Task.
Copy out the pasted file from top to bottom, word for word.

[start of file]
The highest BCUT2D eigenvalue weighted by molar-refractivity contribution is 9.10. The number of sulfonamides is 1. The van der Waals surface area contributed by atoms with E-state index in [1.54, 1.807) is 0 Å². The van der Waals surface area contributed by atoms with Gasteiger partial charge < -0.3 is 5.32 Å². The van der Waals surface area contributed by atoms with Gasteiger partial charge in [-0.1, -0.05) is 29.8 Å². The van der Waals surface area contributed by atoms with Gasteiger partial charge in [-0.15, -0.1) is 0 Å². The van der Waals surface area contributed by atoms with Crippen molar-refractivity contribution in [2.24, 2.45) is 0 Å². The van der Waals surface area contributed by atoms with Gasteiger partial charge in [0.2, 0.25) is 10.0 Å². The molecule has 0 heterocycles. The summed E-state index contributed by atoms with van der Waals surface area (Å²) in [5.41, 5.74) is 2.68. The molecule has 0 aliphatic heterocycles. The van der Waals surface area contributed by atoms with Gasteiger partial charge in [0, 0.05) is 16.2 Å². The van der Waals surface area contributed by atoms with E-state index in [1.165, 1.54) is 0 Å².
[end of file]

The highest BCUT2D eigenvalue weighted by molar-refractivity contribution is 9.10. The number of sulfonamides is 1. The van der Waals surface area contributed by atoms with E-state index in [1.54, 1.807) is 0 Å². The van der Waals surface area contributed by atoms with Gasteiger partial charge < -0.3 is 5.32 Å². The van der Waals surface area contributed by atoms with Gasteiger partial charge in [-0.1, -0.05) is 29.8 Å². The van der Waals surface area contributed by atoms with Gasteiger partial charge in [-0.15, -0.1) is 0 Å². The van der Waals surface area contributed by atoms with Crippen molar-refractivity contribution in [2.24, 2.45) is 0 Å². The van der Waals surface area contributed by atoms with Gasteiger partial charge in [0.2, 0.25) is 10.0 Å². The molecule has 0 heterocycles. The summed E-state index contributed by atoms with van der Waals surface area (Å²) in [5.41, 5.74) is 2.68. The molecule has 0 aliphatic heterocycles. The van der Waals surface area contributed by atoms with Gasteiger partial charge in [0, 0.05) is 16.2 Å². The van der Waals surface area contributed by atoms with E-state index in [1.165, 1.54) is 0 Å².